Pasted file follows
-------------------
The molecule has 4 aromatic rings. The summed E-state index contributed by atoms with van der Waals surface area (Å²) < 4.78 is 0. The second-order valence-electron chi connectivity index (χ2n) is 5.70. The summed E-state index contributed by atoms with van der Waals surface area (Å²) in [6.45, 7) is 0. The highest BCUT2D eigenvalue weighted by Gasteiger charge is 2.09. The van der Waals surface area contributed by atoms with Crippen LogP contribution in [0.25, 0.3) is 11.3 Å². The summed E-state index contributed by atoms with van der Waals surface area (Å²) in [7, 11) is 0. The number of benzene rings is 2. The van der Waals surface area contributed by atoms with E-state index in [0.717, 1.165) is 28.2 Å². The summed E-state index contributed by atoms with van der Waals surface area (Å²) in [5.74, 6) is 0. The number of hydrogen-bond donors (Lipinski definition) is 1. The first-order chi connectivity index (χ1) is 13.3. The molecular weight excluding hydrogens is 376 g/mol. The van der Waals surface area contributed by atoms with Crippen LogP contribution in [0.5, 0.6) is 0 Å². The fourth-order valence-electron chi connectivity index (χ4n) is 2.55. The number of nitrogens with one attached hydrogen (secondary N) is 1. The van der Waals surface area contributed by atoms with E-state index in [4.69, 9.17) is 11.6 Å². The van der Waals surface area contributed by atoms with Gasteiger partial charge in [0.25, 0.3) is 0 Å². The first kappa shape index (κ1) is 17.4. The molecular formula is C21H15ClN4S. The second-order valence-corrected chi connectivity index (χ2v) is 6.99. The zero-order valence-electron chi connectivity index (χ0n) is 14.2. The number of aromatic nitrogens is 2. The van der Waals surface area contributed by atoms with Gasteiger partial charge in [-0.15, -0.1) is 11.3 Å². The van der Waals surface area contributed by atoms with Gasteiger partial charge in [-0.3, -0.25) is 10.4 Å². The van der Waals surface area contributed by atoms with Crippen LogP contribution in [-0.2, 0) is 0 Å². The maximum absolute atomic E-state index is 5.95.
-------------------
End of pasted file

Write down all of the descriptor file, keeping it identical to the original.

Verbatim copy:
The molecule has 4 aromatic rings. The summed E-state index contributed by atoms with van der Waals surface area (Å²) < 4.78 is 0. The second-order valence-electron chi connectivity index (χ2n) is 5.70. The summed E-state index contributed by atoms with van der Waals surface area (Å²) in [6.45, 7) is 0. The highest BCUT2D eigenvalue weighted by Gasteiger charge is 2.09. The van der Waals surface area contributed by atoms with Crippen LogP contribution in [0.25, 0.3) is 11.3 Å². The summed E-state index contributed by atoms with van der Waals surface area (Å²) in [7, 11) is 0. The number of benzene rings is 2. The van der Waals surface area contributed by atoms with E-state index in [0.717, 1.165) is 28.2 Å². The summed E-state index contributed by atoms with van der Waals surface area (Å²) in [5.74, 6) is 0. The number of hydrogen-bond donors (Lipinski definition) is 1. The first-order chi connectivity index (χ1) is 13.3. The molecular weight excluding hydrogens is 376 g/mol. The van der Waals surface area contributed by atoms with Crippen LogP contribution in [0.5, 0.6) is 0 Å². The fourth-order valence-electron chi connectivity index (χ4n) is 2.55. The number of nitrogens with one attached hydrogen (secondary N) is 1. The van der Waals surface area contributed by atoms with E-state index in [4.69, 9.17) is 11.6 Å². The van der Waals surface area contributed by atoms with Gasteiger partial charge in [0.25, 0.3) is 0 Å². The first kappa shape index (κ1) is 17.4. The molecular formula is C21H15ClN4S. The second-order valence-corrected chi connectivity index (χ2v) is 6.99. The zero-order valence-electron chi connectivity index (χ0n) is 14.2. The number of aromatic nitrogens is 2. The van der Waals surface area contributed by atoms with Gasteiger partial charge in [-0.15, -0.1) is 11.3 Å². The van der Waals surface area contributed by atoms with Gasteiger partial charge in [-0.3, -0.25) is 10.4 Å². The van der Waals surface area contributed by atoms with Crippen LogP contribution in [-0.2, 0) is 0 Å². The maximum absolute atomic E-state index is 5.95.